## Perl Weekly Challenge 67: Number Combinations and Letter Phone

These are some answers to the Week 67 of the Perl Weekly Challenge organized by Mohammad S. Anwar.

Spoiler Alert: This weekly challenge deadline is due in a couple of days (July 5, 2020). This blog post offers some solutions to this challenge, please don’t read on if you intend to complete the challenge on your own.

You are given two integers `\$m` and `\$n`. Write a script print all possible combinations of `\$n` numbers from the list `1 2 3 … \$m`.

Every combination should be sorted i.e. [2,3] is valid combination but [3,2] is not.

Example:

``````Input: \$m = 5, \$n = 2

Output: [ [1,2], [1,3], [1,4], [1,5], [2,3], [2,4], [2,5], [3,4], [3,5], [4,5] ]
``````

Note that I don’t consider the formatting of the displayed output above to be part of the task.

### Number Combinations in Raku

Raku has a built-in `combinations` method making the task really very simple. For example:

``````use v6;
my \$m = 5;
my \$n = 2;

.say for 1..\$m.combinations: \$n;
``````

This duly prints the same list as the output specified in the task:

``````(1 2)
(1 3)
(1 4)
(1 5)
(2 3)
(2 4)
(2 5)
(3 4)
(3 5)
(4 5)
``````

It could be argued that the input values are hardcoded in the program and that it would better to pass them to the program. True, but implementing a `MAIN` subroutine to deal with paramleters passed to the program is so simple that it is left as an exercize to the reader (although an example is provided in one of the one-liners below).

The code is so simple that it can easily be converted to a Raku one-liner:

``````~ raku -e '.say for (1..5).combinations(2)'
(1 2)
(1 3)
(1 4)
(1 5)
(2 3)
(2 4)
(2 5)
(3 4)
(3 5)
(4 5)
``````

Here again, the input values are hardcoded in the one-liner script, and, to me, it is perfectly OK in a one-liner, as it is very easy to launch the one-liner again with modified values, but if you really want to pass the input values as parameters to the script, here is one way to do it:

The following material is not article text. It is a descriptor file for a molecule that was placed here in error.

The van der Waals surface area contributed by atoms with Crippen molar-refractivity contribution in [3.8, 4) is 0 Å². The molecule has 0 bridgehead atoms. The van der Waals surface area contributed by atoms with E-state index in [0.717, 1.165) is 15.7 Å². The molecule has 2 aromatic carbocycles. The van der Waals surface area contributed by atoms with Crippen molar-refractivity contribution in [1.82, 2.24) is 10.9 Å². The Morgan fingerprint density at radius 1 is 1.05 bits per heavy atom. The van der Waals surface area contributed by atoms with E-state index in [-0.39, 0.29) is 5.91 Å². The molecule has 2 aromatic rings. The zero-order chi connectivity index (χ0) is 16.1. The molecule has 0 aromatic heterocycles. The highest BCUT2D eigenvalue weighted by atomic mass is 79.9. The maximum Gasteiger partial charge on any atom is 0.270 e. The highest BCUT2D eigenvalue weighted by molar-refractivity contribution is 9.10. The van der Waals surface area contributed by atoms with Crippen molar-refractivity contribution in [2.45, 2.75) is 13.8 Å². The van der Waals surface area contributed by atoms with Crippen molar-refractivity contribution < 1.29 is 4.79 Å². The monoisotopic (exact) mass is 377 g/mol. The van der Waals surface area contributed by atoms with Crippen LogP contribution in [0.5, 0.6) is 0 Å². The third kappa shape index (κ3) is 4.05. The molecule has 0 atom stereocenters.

``````~ raku -e 'sub MAIN {.say for (1..\$^a).combinations: \$^b}' 5 2
(1 2)
(1 3)
(1 4)
(1 5)
(2 3)
(2 4)
(2 5)
(3 4)
(3 5)
(4 5)
``````

Note that this script is using the `^` twigil to create self-declared formal positional parameters to the `MAIN` subroutine. Variables of the form `\$^a` are a type of placeholder variable.

### Number Combinations in Perl

Perl does not have a built-in `combinations` function, but there are several modules (for example Math::Combinatorics) providing the functionality. However, this being a coding challenge, I don’t want to use a third-party ready-made solution and prefer to show a way to do it yourself.

If we knew in advance how many items we want in each combination, nested loops might be the best solution. But if we want to be flexible about the number of items in each combination, then it is often simpler to use a recursive approach. Here, the `combinations` subroutine is recursive and is called once for every item wanted in the combination.

``````use strict;
use warnings;
use feature qw /say/;

my \$m = shift // 5;
my \$num = shift // 2;
combinations([], 1..\$m);

sub combinations {
my (\$out, @in) = @_;
return unless @in;
for my \$digit (@in) {
next if defined \$out->[-1] and \$digit <= \$out->[-1];
my \$new_out = [ @\$out, \$digit ];
say "@\$new_out" and next if scalar @\$new_out == \$num;
combinations(\$new_out, @in[1..\$#in]);
}
}
``````

These are three sample runs:

``````\$ perl combinations.pl
1 2
1 3
1 4
1 5
2 3
2 4
2 5
3 4
3 5
4 5

\$ perl combinations.pl 6 3
1 2 3
1 2 4
1 2 5
1 2 6
1 3 4
1 3 5
1 3 6
1 4 5
1 4 6
1 5 6
2 3 4
2 3 5
2 3 6
2 4 5
2 4 6
2 5 6
3 4 5
3 4 6
3 5 6
4 5 6

\$ perl combinations.pl 5 4
1 2 3 4
1 2 3 5
1 2 4 5
1 3 4 5
2 3 4 5
``````

You are given a digit string `\$S`. Write a script to print all possible letter combinations that the given digit string could represent. Example: